The twist to this proceeding is the allegation that such neutrality agreements violated Section 302 of the Labor Management Relations Act.  This is frankly a little known and little utilized provision of labor law which forbids employers to pay, lend or deliver any money or other thing of value to a labor organization.  In other words, it is an anti-bribery statute.

Frankly these agreements are quite common when you have a chain of operations in which the union already represents a number of the employer’s employees and, rather than face a corporate campaign, the employer agrees to certain ground rules to control the organizing environment.  In the case at hand, the employer allowed the union access to its employees and agreed to rules allowing employees to vote by using a card-check procedure, rather than by the secret ballot method normally utilized by the NLRB.  The key distinction in this agreement, however, was that the union also agreed to spend $100,000 to support a referendum that was favorable to the employer.  Accordingly, while most of the provisions set forth in the neutrality agreement were pretty boilerplate, the $100,000 support portion of the agreement was obviously something beyond the normal situation.

The Washington Post Mulhall has commented on the oral arguments, as well as others others.  Some believe that ancillary legal issues, such as standing, may get in the way of the Court actually issuing an opinion of any substance, but it would seem unlikely that the Court would have taken the matter up if they simply were going to rule on an issue of standing, which will have very little value in terms of clearing the path for future agreements of this nature.  In the interim, it will be wise to have any neutrality agreement be subject to review by appropriate labor counsel to insure Section 302 is not brought to bear, as it is not only a violation of that statute, but it also has criminal implications.

On April 23, in Caterpillar Inc. v. NLRB, the Board found that the employer had violated Section 8(a)(1) and (5) of the Act by refusing a non-employee union representative access to the facility to conduct a health and safety inspection after a fatal accident.  In access case situations, the Board has historically reviewed the facts and circumstances under the standard articulated in Holyoke Water Power Company, 273 NLRB 1369 (1995), enfd 778 F. 2d  49 (1st Cir 1985).  The test is a relatively easy one: the Board is to balance the employer’s property rights vis a vis the employees’ right to be responsibly represented.  The Board found that the weak link in the employer’s argument was a long history of allowing third parties access to the facility.  Hence, denying access to the union was inconsistent with this provision.  But even more disturbing was the fact that, even though the Administrative Law Judge provided for the parties to bargain over an appropriate confidentiality agreement to protect the employer’s property interest in the remedy section, the Board found that inappropriate where, as in this situation, the employer failed to seek a protective order at the hearing over matters which it contended were confidential in support of its property interest.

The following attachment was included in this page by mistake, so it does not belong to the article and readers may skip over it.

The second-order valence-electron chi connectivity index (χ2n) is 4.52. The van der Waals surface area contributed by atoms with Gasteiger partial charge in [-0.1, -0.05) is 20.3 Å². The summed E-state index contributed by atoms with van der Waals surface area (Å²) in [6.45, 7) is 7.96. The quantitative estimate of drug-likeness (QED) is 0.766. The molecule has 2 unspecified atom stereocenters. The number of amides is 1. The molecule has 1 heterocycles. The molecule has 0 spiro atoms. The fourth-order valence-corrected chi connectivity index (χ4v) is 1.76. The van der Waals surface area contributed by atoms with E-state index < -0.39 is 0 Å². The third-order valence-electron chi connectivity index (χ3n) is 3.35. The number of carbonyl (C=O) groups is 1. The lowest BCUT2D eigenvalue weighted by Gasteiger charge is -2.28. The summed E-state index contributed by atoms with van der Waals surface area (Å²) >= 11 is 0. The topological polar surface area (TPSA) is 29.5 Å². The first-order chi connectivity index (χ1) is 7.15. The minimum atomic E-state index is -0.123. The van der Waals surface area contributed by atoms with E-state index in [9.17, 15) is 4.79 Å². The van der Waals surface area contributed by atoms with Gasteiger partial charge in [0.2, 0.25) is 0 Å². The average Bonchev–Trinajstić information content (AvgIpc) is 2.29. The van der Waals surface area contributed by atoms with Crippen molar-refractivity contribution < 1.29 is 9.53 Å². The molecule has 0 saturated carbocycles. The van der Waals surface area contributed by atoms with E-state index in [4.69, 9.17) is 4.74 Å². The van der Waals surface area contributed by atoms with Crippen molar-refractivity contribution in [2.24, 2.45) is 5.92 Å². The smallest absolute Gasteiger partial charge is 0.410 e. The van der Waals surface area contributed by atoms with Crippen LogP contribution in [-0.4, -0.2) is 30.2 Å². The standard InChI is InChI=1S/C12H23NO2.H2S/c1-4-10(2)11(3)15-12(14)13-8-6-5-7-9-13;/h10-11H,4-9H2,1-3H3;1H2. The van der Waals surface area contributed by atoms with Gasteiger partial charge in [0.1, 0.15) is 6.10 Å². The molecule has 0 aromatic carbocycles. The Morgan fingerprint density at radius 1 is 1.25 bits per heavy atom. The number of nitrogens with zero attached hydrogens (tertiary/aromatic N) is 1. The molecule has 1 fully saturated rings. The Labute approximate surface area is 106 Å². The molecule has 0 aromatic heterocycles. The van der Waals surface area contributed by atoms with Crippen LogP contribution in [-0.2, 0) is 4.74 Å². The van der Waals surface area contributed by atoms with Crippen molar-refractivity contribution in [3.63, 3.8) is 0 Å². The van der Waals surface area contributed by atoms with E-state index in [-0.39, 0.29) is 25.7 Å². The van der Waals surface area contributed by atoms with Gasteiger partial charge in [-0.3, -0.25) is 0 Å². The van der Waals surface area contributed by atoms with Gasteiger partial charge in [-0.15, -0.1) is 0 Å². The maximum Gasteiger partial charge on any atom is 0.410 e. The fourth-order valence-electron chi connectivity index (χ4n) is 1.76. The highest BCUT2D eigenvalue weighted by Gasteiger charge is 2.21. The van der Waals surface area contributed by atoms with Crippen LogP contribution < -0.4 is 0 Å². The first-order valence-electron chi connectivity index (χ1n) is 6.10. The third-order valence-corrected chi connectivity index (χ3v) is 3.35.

In hindsight, the employer should have negotiated an access clause which would accommodate these concerns in the collective bargaining agreement in advance, rather than attempting to resolve them on an ad hoc basis.  The Board has recognized a union’s right to waive its rights under the Act for such access and they are relatively common clauses found in collective bargaining agreements to protect an employer’s property rights.  Takeaway: take a look at your own access clauses if something like this could affect your business.